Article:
Allegra Goodman: Kaaterskill Falls
LEAVING BEHIND THE heat and grime of New York, the followers of Rav Elijah Kirshner make the annual exodus from their Washington Heights neighborhood to the quaint Catskills resort town of Kaaterskill. Allegra Goodman's first novel, Kaaterskill Falls, is a window into the nuanced world of these "summer people," a group caught between orthodox Judaism and the allure of modern America.
At the heart of Goodman's sweeping narrative are two middle-aged couples, Elizabeth and Isaac Schulman and Andras and Nina Melish. Though both families move in the same calm, ordered circles, the rhythms of domestic life conceal deeper tensions. Elizabeth's restless ambition runs contrary to her husband's placid orthodoxy. Wrapped as she is in the intricacies of her community, she yearns to "create something in the shimmering, spinning secular world." At the same time, Andras struggles silently through an unhappy marriage to a vapid wife. Both characters feel confined by the boundaries of their faith.
The same strict religious doctrine isolates the Jewish community from the affluent and vaguely threatening gentile inhabitants who have lived in Kaaterskill for centuries. Goodman creates a distinct dichotomy between these "Yankees," who here tend toward flamboyant caricature, and the restrained, prosy "summer people." Kaaterskill Falls suggests that the rigidity of the faith must inevitably alienate the faithful from what is essentially a secular, sensual world. Nevertheless, Goodman steps delicately around the intriguing conflict between spirituality and modernity, choosing instead to expand the scope of the novel to encompass the life of nearly every member of the community.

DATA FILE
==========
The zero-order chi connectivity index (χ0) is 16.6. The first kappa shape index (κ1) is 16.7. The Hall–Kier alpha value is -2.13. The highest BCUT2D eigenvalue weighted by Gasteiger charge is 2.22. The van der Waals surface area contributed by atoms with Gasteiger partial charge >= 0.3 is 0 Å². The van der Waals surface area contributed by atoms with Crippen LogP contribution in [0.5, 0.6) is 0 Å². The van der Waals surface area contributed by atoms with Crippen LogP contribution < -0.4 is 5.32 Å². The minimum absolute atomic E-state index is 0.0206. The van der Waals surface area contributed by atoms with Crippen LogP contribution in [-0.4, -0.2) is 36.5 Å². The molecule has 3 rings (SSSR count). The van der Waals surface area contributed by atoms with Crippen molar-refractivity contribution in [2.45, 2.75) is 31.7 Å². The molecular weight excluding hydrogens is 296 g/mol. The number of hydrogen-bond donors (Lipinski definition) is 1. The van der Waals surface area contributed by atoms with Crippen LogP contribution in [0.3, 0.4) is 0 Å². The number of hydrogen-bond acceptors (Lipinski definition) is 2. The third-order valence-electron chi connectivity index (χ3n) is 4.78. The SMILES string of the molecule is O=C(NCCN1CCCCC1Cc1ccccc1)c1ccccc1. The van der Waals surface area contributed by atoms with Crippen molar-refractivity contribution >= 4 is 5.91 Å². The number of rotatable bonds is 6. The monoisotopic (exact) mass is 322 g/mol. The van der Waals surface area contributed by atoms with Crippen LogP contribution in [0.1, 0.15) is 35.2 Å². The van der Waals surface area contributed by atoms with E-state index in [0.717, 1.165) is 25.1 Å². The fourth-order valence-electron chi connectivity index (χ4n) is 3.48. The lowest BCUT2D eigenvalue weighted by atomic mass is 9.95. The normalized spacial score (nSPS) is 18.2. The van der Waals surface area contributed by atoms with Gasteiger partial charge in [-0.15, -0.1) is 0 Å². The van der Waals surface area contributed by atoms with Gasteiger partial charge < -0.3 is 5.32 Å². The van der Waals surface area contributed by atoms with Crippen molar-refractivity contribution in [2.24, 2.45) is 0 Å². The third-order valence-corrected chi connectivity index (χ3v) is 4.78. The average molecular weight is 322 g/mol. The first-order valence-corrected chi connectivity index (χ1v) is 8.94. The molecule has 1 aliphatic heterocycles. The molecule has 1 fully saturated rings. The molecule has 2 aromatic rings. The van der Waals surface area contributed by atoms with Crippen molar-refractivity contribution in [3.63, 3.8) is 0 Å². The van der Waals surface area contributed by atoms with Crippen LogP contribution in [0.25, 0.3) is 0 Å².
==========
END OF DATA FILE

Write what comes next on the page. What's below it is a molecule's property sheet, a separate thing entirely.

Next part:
It's not surprising that Goodman's previous two books were short-story collections (Total Immersion, The Family Markowitz), for though her prose is lucid, Kaaterskill Falls is essentially a string of vignettes. In a disengaged narrative voice, Goodman meanders between Elizabeth, Andras, and a throng of others as they seek to define themselves within the limits of belief and community. And by the end of three summers of slight, wistful epiphanies, Kaaterskill has proven little more than the sum of its parts.
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